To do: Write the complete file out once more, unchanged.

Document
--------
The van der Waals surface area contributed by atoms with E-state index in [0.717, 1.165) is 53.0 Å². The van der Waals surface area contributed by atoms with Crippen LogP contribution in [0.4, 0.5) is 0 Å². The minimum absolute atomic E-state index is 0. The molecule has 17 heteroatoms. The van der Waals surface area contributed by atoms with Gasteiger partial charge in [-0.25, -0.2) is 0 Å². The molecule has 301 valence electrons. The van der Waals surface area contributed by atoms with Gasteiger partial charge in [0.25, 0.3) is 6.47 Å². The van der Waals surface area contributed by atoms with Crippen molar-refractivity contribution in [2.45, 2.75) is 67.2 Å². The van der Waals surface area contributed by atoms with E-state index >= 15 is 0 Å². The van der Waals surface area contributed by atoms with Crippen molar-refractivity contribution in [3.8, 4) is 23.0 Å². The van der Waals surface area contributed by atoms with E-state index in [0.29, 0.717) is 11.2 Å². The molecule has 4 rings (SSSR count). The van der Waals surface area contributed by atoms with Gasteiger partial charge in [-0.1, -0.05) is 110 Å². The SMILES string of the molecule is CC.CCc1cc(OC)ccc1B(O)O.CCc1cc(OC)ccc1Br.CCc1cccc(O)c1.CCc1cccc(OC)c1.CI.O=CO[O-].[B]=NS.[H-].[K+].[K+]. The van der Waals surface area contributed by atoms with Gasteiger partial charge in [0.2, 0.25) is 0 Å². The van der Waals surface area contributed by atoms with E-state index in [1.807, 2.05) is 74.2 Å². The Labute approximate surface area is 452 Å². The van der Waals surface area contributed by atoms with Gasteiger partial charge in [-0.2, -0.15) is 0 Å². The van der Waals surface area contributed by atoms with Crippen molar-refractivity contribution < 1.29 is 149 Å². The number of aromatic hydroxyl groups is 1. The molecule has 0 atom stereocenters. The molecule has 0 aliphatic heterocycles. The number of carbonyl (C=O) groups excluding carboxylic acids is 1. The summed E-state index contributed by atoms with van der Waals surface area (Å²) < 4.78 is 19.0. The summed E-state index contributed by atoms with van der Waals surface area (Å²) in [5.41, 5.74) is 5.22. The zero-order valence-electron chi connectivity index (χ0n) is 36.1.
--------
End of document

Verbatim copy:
The van der Waals surface area contributed by atoms with E-state index in [0.717, 1.165) is 53.0 Å². The van der Waals surface area contributed by atoms with Crippen LogP contribution in [0.4, 0.5) is 0 Å². The minimum absolute atomic E-state index is 0. The molecule has 17 heteroatoms. The van der Waals surface area contributed by atoms with Gasteiger partial charge in [-0.25, -0.2) is 0 Å². The molecule has 301 valence electrons. The van der Waals surface area contributed by atoms with Gasteiger partial charge in [0.25, 0.3) is 6.47 Å². The van der Waals surface area contributed by atoms with Crippen molar-refractivity contribution in [2.45, 2.75) is 67.2 Å². The van der Waals surface area contributed by atoms with E-state index >= 15 is 0 Å². The van der Waals surface area contributed by atoms with Crippen molar-refractivity contribution in [3.8, 4) is 23.0 Å². The van der Waals surface area contributed by atoms with E-state index in [0.29, 0.717) is 11.2 Å². The molecule has 4 rings (SSSR count). The van der Waals surface area contributed by atoms with Gasteiger partial charge in [-0.1, -0.05) is 110 Å². The SMILES string of the molecule is CC.CCc1cc(OC)ccc1B(O)O.CCc1cc(OC)ccc1Br.CCc1cccc(O)c1.CCc1cccc(OC)c1.CI.O=CO[O-].[B]=NS.[H-].[K+].[K+]. The van der Waals surface area contributed by atoms with Gasteiger partial charge in [0.2, 0.25) is 0 Å². The van der Waals surface area contributed by atoms with E-state index in [1.807, 2.05) is 74.2 Å². The Labute approximate surface area is 452 Å². The van der Waals surface area contributed by atoms with Gasteiger partial charge in [-0.2, -0.15) is 0 Å². The van der Waals surface area contributed by atoms with Crippen molar-refractivity contribution < 1.29 is 149 Å². The number of aromatic hydroxyl groups is 1. The molecule has 0 atom stereocenters. The molecule has 0 aliphatic heterocycles. The number of carbonyl (C=O) groups excluding carboxylic acids is 1. The summed E-state index contributed by atoms with van der Waals surface area (Å²) < 4.78 is 19.0. The summed E-state index contributed by atoms with van der Waals surface area (Å²) in [5.41, 5.74) is 5.22. The zero-order valence-electron chi connectivity index (χ0n) is 36.1.